CDDIAMOND 1 month ago
I remember Hawaiian Eye, Baa Baa Black Sheep, and of course Wild Wild West, but how can anyone forget all the hours of work he did on the miniseries "CENTENNIAL"? It was 27 hours long and he was in most of them I think. I'd love to see it come back on. I loved it so much that I used to tape it and try to cut the commercials! (Later I bought the VHS tapes.)
trogg888 1 month ago
big fan of wild wild west and black sheep having a huge james bond fan this was such a great tribute to ian fleming and that entire genre of films and shows
Wiseguy 5 months ago
"The Night of the Fugitives" was intended to be the 25th episode (out of 28) filmed for the third season of the Wild Wild West. After the accident left the episode incomplete the rest of the third season was cancelled (including a two-parter which was eventually filmed in the 4th season). When production of the 4th season started the Fugitives episode was completed and broadcast as the seventh episode of that season.
rosemary 5 months ago
It was sad to hear of Robert Conrad's death..I watched him in my younger days on Hawaiian Eye then Wil,Wild West...R.I.P.
mancrile 5 months ago
Wild Wild West = Metv Saturday @ 6 !!! 🤠👍

QuintBatiatus mancrile 5 months ago
Have they put it back on??
EricEdmond QuintBatiatus 5 months ago
No, but I believe it is on fetv, I have dish and that is channel 82. They just ran a marathon and I believe I've seen it on there on other days too. Hope that helps.
MrBill 5 months ago
Robert Conrad's real name was Conrad Robert Falkowski.
dth1971 5 months ago
Robert Conrad in the late 1970's did Eveready battery TV commercials - "I dare you knock this battery off my shoulder! I dare you!"
Utzaake dth1971 5 months ago
A White Sox fan, Conrad reenacted that Eveready spot for a commercial that was part of the team's early-1990s "Good Guys Wear Black" marketing campaign. Instead of a battery, it was a baseball with the team's logo on it. He was also one of the most athletic participants in Battle of the Network Stars. His intensity (pardon the understatement) reminded me of Baseball Hall of Famer George Brett's.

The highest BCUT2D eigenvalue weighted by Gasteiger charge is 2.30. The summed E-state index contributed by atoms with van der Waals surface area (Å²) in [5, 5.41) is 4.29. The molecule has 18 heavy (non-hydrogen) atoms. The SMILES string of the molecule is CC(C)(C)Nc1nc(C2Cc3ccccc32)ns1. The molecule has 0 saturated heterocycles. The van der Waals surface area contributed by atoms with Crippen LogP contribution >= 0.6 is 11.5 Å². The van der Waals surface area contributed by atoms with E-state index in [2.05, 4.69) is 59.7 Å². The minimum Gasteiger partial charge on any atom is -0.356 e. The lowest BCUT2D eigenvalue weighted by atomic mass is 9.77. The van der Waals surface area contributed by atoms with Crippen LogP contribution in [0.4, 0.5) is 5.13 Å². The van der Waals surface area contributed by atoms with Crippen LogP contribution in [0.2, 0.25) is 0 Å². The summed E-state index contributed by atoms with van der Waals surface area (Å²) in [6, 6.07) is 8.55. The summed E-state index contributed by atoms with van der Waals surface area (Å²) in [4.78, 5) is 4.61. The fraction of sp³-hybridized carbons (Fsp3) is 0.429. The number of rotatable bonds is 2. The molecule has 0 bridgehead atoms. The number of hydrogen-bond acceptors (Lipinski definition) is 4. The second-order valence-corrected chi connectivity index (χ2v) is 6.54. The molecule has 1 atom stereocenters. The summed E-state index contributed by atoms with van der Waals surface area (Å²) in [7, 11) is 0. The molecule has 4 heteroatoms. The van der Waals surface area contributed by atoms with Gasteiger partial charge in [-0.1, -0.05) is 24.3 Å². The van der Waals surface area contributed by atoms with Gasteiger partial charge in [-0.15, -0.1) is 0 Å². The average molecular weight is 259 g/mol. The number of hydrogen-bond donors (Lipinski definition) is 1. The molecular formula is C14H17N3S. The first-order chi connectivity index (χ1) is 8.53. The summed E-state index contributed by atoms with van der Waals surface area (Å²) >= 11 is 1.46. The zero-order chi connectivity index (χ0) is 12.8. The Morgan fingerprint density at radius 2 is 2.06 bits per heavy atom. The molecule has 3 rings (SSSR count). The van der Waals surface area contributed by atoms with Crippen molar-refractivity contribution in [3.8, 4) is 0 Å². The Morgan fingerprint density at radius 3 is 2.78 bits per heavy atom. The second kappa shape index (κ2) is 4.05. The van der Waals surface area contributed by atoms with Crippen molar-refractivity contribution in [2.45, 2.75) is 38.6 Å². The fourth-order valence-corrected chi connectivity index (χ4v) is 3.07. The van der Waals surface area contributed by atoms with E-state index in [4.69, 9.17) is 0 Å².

jholton30062 Utzaake 5 months ago
I never knew he was a Sox fan! Makes me appreciate him that much more.
sandman 5 months ago
The Wild Wild West and The Black Sheep Squadron. To the networks it was television shows, for me they were bargaining chips for doing my homework
mancrile 5 months ago
For me, next to McQueen, Robert Conrad was the King of COOL ! ... RIP !
p.s. Please bring back Wild, Wild West to the Saturday 6pm schedule !
Beta6 mancrile 5 months ago
YES! PLEASE!!!
Tampammm 5 months ago
Like several others have mentioned on here, how about MeTV pursuing the classic Hawaiian Eye TV show starring Robert Conrad and Connue Stevens.

They had 77 Sunset Strip (which was fantastic) and are now running Barnaby Jones in the 4am (EST) time slot. So that show would be a great addition maybe after Barnaby runs its course. Thanks!
Tampammm Tampammm 5 months ago
Make that "Connie" Stevens.
jholton30062 Tampammm 5 months ago
Maybe run "Hawaiian Eye" and "77 Sunset Strip" back to back. There was a third show that was created at the same time, "Surfside Six," which starred Van Williams, that would be nice to get, too...
rosemary Tampammm 5 months ago
I WOULD LOVE TO SEE THAT AGAIN
Tampammm jholton30062 5 months ago
Actually there was a 4th Detective show also from WB which was "Bourbon Street Beat" starring Richard Long and Andrew Duggan. How about MeTV with a 4 hour block of all these great shows!
dcthornton 5 months ago
"Black Sheep Squadron" was the syndicated title for "Baa Baa Black Sheep", back when syndicators retitled programs for daytime reruns.
Wiseguy DCThornton 5 months ago
The title changed for the second season on NBC.
MrsPhilHarris 5 months ago
For some reason I thought he died a few years ago.
Lantern MrsPhilHarris 5 months ago
He was in a serious car accident a few years ago.
MrsPhilHarris Lantern 5 months ago
That might be why I thought he had already passed.
Tampammm Lantern 5 months ago
Actually 17 years ago/2003. Time flies.
SteveP 5 months ago
Does anybody know if MeTV will be having a tribute for him?
Michael 5 months ago
Saw WWW in syndication in the late 70s. RIP Mr. Conrad. MeTV, please do a marathon of WWW, say midweek or next weekend before CBS gets ghoulish and restricts the rights. Drop a few tweets announcing it, and your ratings will go way up. If I were in marketing at MeTV, that's what I would do.
MrsPhilHarris Michael 5 months ago
I would watch. As a kid I loved WWW.
Wiseguy Michael 5 months ago
The Decades channel did a Wild Wild West marathon on Feb. 15-16 for its weekend binge (replacing The Love Boat which had been scheduled).
Tampammm Wiseguy 5 months ago
Saw a lot of them. Fantastic show.